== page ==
Businesses are getting more socially inclusive, but more needs to be done.
Lack of financial transparency and social inclusion is at the root of India’s lopsided growth story, finds the India Responsible Business Index.
‘Sab kuchh dikhta hai (everything is visible)’, the tag line of the now controversial Rotomac pens seems to assume a sinister meaning in light of the recent financial fraud involving owners Vikram and Rahul Kothari.
The recently unearthed Nirav Modi scam, with no LoU [Letter of Understanding] lost, is another case in point. What began as corruption with the involvement of a few bank employees has snowballed into aroughly ₹12,000-crore racket.
In the race toward greater profit, the biggest casualty is transparency, not just in financial matters, but also commitment to inclusive growth. Nowhere is this more critical than in a country like India where crony capitalism is the unwritten rule of law. With the red carpet being rolled out to corporates continuously to improve the Ease of Doing Business ranking, there is a conscious attempt to ‘reform’ at the cost of the community — workers, supply chain, citizens and those affected by business operations, and those pushed out in the name of development.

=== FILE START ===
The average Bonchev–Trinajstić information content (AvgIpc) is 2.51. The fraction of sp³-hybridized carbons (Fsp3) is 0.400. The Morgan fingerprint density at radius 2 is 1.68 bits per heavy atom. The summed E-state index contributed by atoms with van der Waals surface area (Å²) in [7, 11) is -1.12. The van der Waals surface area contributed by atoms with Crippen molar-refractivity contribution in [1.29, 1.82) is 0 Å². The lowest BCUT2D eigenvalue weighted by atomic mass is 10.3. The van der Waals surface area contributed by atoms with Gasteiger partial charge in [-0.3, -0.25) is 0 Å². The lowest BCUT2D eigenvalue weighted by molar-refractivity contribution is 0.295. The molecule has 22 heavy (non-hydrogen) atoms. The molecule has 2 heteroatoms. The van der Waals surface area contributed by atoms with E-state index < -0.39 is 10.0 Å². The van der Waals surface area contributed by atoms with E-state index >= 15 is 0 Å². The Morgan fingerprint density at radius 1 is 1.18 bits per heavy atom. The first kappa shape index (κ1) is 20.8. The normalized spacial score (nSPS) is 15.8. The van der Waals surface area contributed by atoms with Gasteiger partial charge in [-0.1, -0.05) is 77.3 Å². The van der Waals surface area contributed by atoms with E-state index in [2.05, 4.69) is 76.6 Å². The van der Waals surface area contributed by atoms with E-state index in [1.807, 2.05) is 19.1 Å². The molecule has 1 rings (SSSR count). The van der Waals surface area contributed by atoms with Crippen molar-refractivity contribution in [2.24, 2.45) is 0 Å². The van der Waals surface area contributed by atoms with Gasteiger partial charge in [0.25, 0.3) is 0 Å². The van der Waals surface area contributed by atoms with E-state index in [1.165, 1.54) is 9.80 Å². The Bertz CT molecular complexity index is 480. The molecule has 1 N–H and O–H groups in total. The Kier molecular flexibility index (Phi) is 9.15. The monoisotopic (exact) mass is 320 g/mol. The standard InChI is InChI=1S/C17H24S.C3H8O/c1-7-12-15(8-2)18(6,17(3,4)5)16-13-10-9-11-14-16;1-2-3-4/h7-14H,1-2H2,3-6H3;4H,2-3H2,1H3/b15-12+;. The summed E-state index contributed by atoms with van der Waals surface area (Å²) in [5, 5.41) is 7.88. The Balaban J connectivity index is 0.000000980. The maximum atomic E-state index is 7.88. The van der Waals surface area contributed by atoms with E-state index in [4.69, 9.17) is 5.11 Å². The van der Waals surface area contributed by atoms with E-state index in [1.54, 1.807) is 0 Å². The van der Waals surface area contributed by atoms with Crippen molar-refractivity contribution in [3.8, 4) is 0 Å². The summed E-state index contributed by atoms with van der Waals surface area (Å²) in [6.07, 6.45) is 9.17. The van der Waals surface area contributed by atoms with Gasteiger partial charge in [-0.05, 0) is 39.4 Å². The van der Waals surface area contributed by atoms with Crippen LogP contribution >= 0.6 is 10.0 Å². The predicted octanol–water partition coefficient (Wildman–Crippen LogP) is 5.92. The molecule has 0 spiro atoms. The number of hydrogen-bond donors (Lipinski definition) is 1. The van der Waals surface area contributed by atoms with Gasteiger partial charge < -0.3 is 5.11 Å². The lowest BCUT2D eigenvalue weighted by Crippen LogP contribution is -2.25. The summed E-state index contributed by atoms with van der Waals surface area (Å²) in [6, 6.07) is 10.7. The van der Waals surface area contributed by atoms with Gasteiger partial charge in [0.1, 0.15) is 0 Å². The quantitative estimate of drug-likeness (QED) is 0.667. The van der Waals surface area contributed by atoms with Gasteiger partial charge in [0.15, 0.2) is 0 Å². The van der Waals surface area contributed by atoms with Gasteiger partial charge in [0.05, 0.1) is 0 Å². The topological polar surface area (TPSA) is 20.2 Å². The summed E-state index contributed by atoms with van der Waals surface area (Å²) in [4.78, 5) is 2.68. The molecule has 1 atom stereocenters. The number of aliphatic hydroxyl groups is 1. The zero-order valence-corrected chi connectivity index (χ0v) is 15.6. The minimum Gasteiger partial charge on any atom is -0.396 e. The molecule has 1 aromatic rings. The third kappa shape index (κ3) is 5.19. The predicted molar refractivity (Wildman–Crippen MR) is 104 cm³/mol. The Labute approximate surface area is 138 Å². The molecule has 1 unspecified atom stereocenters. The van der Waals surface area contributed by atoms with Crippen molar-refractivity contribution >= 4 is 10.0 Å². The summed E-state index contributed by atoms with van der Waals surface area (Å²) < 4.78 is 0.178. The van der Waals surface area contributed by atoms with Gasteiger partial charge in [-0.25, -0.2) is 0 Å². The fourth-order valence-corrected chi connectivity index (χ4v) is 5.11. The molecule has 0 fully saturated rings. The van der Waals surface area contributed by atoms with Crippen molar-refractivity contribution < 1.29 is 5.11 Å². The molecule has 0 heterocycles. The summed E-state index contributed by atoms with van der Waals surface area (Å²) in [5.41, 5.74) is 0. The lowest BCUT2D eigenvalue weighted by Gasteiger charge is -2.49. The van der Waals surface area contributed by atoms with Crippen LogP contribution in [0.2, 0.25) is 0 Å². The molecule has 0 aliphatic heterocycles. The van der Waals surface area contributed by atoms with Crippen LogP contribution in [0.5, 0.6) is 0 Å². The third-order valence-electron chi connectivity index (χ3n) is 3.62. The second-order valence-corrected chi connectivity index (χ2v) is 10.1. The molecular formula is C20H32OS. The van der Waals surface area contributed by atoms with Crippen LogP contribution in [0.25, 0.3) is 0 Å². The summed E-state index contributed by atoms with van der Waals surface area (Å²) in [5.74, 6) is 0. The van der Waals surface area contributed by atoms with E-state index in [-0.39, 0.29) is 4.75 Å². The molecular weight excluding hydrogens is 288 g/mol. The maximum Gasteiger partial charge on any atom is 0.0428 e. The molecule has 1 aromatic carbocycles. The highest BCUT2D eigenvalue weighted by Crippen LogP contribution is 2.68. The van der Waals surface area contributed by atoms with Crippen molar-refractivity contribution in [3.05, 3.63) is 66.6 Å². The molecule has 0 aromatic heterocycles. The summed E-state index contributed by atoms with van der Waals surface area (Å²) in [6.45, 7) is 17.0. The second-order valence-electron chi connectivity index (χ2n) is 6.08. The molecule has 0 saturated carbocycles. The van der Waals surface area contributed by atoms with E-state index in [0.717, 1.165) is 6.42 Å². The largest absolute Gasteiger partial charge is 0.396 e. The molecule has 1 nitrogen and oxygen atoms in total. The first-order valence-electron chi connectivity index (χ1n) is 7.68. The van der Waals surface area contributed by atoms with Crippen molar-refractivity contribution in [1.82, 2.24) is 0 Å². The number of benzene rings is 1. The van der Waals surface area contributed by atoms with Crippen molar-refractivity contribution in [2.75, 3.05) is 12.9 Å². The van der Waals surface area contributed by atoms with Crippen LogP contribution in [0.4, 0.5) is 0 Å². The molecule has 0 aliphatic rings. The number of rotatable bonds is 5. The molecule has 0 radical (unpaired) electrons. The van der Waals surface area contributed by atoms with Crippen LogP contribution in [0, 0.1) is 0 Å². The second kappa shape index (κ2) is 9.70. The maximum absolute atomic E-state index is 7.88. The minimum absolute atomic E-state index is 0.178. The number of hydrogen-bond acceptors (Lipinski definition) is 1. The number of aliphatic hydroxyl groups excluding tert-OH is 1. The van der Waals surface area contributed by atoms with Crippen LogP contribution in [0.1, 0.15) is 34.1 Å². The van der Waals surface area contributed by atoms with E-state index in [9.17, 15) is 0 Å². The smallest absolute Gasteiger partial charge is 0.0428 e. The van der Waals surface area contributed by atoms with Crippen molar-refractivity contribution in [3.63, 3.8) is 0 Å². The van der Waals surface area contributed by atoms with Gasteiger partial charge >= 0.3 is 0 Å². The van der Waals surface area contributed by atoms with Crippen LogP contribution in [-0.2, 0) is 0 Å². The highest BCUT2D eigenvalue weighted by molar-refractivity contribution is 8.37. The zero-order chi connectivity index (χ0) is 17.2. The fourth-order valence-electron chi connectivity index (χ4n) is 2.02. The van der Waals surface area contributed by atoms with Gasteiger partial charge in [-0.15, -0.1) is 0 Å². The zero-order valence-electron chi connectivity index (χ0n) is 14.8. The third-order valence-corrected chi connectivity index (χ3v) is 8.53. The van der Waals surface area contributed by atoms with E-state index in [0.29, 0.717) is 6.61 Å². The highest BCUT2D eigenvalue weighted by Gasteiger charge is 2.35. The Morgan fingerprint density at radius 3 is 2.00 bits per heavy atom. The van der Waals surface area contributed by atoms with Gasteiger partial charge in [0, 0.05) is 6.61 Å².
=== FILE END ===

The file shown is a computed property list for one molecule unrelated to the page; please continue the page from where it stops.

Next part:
The recent findings of the third round of the India Responsible Business Index (IRBI), developed through a collaboration between Praxis-Institute for Participatory Practices, Corporate Responsibility Watch, Oxfam India, Change Alliance and Partners in Change, highlight this malaise. The IRBI draws on the spirit of social responsibility outlined in the National Voluntary Guidelines on Social, Economic and Environmental Responsibilities of Business (NVGs), evolved in 2011 by the government of India. [Read More]